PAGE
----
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What Happens if You Have a Medical Emergency on a Plane?

Here’s how airline crews handle passengers’ health issues during a flight

woman with a headache on an airplane

Konstantin Labunskiy / Alamy Stock Photo

En español

A 52-year-old Boeing executive from Washington state experienced a traveler’s nightmare in 2012: He had a heart attack while flying home from Dubai to Seattle on United Arab Emirates. The crew had a beyond-bare-bones medical kit with an electrocardiogram machine on board, but too weak a Wi-Fi signal to transmit the files to the MedAire health consultants on the ground. Fortunately, an American EMT on board could read and relay the information to the doctors, who then determined the patient needed immediate attention at a hospital.

The captain had two options on where to divert the plane based on the flight’s path: Baku, Azerbaijan, or Tehran, Iran. He settled on Tehran, since that route allowed him to dump fuel over the Caspian Sea and then land safely — plus, MedAire’s database showed the city had top-notch hospitals for dealing with this sort of emergency. An ambulance met the plane on the runway and took the passenger to the hospital, where doctors treated him with drugs to prevent arterial blockages and performed an angioplasty. They then cleared him to fly home and recuperate in Washington state.

At any time, roughly 1 million airline passengers are airborne, and some experience medical crises. While it’s not likely — there’s an average of one such incident per 604 flights, according to a 2013 study in the New England Journal of Medicine (NEJM) — many fliers are nervous about the possibility that they’ll have some sort of health issue while stuck 32,000 feet in the air. That’s a long way from an emergency room.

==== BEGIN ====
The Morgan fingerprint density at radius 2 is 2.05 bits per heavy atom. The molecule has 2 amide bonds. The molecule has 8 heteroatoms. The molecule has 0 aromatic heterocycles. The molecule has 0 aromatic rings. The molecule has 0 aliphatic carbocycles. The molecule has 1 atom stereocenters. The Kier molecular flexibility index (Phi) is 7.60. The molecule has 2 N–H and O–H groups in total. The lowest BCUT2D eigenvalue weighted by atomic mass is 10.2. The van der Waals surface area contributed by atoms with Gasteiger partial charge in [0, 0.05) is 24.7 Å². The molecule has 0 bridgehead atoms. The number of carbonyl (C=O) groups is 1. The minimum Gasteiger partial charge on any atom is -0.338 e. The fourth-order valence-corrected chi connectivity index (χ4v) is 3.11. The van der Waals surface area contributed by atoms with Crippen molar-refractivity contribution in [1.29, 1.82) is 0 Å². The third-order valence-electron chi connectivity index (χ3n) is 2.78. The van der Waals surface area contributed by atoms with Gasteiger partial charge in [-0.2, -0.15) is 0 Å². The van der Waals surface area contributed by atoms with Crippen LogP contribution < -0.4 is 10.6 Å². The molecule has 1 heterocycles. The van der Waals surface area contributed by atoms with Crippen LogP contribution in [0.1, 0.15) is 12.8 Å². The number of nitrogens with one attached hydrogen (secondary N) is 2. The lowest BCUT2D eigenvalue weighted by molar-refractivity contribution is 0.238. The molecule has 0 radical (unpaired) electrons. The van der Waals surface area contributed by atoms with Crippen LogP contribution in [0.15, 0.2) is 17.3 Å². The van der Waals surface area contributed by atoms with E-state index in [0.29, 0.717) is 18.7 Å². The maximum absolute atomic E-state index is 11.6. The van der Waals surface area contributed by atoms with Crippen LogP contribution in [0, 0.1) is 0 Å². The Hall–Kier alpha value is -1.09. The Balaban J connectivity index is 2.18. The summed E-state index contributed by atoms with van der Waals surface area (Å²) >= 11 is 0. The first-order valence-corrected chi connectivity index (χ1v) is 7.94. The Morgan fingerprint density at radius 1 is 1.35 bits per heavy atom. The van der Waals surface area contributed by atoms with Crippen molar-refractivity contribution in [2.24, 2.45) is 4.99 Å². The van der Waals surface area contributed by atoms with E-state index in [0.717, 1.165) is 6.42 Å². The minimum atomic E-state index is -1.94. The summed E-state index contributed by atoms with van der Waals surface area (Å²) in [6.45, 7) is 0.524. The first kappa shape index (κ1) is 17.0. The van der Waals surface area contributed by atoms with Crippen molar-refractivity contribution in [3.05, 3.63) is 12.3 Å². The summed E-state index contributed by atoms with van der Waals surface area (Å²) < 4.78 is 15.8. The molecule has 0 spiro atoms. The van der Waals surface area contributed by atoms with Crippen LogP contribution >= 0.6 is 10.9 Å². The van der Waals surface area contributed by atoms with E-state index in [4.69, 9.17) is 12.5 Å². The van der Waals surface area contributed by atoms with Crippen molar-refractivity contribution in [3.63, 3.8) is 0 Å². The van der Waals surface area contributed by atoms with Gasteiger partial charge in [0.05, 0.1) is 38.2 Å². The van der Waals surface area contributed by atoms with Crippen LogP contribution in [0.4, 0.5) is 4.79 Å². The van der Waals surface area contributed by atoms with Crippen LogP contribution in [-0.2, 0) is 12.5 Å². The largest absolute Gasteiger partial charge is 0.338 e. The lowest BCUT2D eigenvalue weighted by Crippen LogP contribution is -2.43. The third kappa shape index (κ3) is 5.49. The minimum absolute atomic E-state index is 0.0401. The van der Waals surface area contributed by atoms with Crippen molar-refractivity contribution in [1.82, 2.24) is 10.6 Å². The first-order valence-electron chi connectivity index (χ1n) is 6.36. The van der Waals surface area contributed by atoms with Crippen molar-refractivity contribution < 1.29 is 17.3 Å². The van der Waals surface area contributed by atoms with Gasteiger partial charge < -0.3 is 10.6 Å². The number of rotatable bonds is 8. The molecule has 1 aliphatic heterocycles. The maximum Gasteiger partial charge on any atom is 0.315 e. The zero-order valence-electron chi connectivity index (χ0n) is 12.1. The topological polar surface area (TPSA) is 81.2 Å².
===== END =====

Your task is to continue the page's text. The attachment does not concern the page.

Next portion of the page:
“This is a virtual city suspended in the sky. You’re going to see things,” says Paulo M. Alves, M.D., global medical director of aviation health for Phoenix-based MedAire. But when medical issues occur, Alves stresses that airlines have several resources at hand, including the type of ground-to-air consultations his company’s highly trained teams provide cabin crews.

And deaths are also rare, with only 1 in 8 million travelers passing away in mid-air, Alves says.

“The severe events that we deal with most often are cardiac arrest and stroke,” says Taylor Garland, a spokesperson for the Association of Flight Attendants-CWA in Washington, D.C. “Mental illness and addiction [overdoses] are also becoming more common.”

Other emergencies often occur because the in-flight environment can exacerbate health issues. Planes are pressurized and conditions resemble the effects of being at 5,000 to 8,000 feet in altitude, which means slightly less oxygen than sea-level dwellers may be accustomed to. This most commonly can cause fainting, gastrointestinal issues and wooziness, but it can also aggravate respiratory and cardiovascular symptoms. “These things happen in regular people’s lives. There’s nothing magical about the airplane, except it just stresses the system a little bit,” says Lewis S. Nelson, M.D., chair of the department of emergency medicine at Rutgers New Jersey Medical School in Newark.

Prepared on board

To ensure that members of their in-flight teams can handle the unexpected, all major carriers teach them basic first aid, which includes administering CPR and supplementary oxygen. “[Our] crew members are also trained to administer automated external defibrillators,” adds a Singapore Airlines spokesperson.